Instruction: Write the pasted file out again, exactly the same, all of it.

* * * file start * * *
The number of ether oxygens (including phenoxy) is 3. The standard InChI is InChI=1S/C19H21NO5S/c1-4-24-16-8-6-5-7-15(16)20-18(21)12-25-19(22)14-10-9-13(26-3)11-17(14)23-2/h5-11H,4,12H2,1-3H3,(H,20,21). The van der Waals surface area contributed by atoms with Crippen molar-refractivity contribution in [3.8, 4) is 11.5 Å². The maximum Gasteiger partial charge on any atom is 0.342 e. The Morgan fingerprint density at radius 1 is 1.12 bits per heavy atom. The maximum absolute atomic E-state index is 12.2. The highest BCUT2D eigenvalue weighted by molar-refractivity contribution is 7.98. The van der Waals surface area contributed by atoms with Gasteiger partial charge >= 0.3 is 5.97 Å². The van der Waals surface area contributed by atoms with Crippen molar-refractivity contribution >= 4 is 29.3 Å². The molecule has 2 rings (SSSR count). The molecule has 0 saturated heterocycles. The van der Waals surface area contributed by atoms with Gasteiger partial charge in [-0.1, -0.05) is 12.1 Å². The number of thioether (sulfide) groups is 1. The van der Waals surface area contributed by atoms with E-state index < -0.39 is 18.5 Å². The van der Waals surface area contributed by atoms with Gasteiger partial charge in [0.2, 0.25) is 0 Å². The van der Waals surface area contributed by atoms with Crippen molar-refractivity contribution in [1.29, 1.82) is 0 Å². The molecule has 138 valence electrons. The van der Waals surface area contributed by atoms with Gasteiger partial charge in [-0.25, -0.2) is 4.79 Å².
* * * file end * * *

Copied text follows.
The number of ether oxygens (including phenoxy) is 3. The standard InChI is InChI=1S/C19H21NO5S/c1-4-24-16-8-6-5-7-15(16)20-18(21)12-25-19(22)14-10-9-13(26-3)11-17(14)23-2/h5-11H,4,12H2,1-3H3,(H,20,21). The van der Waals surface area contributed by atoms with Crippen molar-refractivity contribution in [3.8, 4) is 11.5 Å². The maximum Gasteiger partial charge on any atom is 0.342 e. The Morgan fingerprint density at radius 1 is 1.12 bits per heavy atom. The maximum absolute atomic E-state index is 12.2. The highest BCUT2D eigenvalue weighted by molar-refractivity contribution is 7.98. The van der Waals surface area contributed by atoms with Gasteiger partial charge >= 0.3 is 5.97 Å². The van der Waals surface area contributed by atoms with Crippen molar-refractivity contribution >= 4 is 29.3 Å². The molecule has 2 rings (SSSR count). The molecule has 0 saturated heterocycles. The van der Waals surface area contributed by atoms with Gasteiger partial charge in [-0.1, -0.05) is 12.1 Å². The number of thioether (sulfide) groups is 1. The van der Waals surface area contributed by atoms with E-state index < -0.39 is 18.5 Å². The van der Waals surface area contributed by atoms with Gasteiger partial charge in [0.2, 0.25) is 0 Å². The van der Waals surface area contributed by atoms with Crippen molar-refractivity contribution in [1.29, 1.82) is 0 Å². The molecule has 138 valence electrons. The van der Waals surface area contributed by atoms with Gasteiger partial charge in [-0.25, -0.2) is 4.79 Å².